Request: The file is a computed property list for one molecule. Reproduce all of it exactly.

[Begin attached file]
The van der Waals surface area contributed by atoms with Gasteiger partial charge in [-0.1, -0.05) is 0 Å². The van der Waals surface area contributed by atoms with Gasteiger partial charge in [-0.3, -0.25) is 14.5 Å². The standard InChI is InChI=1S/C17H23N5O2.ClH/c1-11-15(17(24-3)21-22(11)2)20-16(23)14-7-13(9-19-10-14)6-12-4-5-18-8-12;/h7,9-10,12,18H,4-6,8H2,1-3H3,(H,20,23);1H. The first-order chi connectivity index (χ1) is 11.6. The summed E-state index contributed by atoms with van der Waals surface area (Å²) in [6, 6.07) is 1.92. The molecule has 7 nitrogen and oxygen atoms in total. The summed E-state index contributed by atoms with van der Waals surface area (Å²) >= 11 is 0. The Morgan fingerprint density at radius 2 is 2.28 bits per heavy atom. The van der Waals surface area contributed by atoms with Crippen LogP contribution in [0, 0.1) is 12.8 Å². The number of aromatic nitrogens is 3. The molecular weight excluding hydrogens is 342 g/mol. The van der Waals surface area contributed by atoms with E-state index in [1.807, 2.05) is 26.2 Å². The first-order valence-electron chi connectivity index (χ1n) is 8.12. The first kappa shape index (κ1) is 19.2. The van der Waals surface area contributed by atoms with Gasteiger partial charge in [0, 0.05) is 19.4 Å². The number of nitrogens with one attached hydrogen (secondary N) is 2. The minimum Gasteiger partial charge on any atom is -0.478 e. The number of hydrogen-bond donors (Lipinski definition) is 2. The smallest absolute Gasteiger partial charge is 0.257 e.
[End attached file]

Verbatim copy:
The van der Waals surface area contributed by atoms with Gasteiger partial charge in [-0.1, -0.05) is 0 Å². The van der Waals surface area contributed by atoms with Gasteiger partial charge in [-0.3, -0.25) is 14.5 Å². The standard InChI is InChI=1S/C17H23N5O2.ClH/c1-11-15(17(24-3)21-22(11)2)20-16(23)14-7-13(9-19-10-14)6-12-4-5-18-8-12;/h7,9-10,12,18H,4-6,8H2,1-3H3,(H,20,23);1H. The first-order chi connectivity index (χ1) is 11.6. The summed E-state index contributed by atoms with van der Waals surface area (Å²) in [6, 6.07) is 1.92. The molecule has 7 nitrogen and oxygen atoms in total. The summed E-state index contributed by atoms with van der Waals surface area (Å²) >= 11 is 0. The Morgan fingerprint density at radius 2 is 2.28 bits per heavy atom. The van der Waals surface area contributed by atoms with Crippen LogP contribution in [0, 0.1) is 12.8 Å². The number of aromatic nitrogens is 3. The molecular weight excluding hydrogens is 342 g/mol. The van der Waals surface area contributed by atoms with E-state index in [1.807, 2.05) is 26.2 Å². The first-order valence-electron chi connectivity index (χ1n) is 8.12. The first kappa shape index (κ1) is 19.2. The van der Waals surface area contributed by atoms with Gasteiger partial charge in [0, 0.05) is 19.4 Å². The number of nitrogens with one attached hydrogen (secondary N) is 2. The minimum Gasteiger partial charge on any atom is -0.478 e. The number of hydrogen-bond donors (Lipinski definition) is 2. The smallest absolute Gasteiger partial charge is 0.257 e.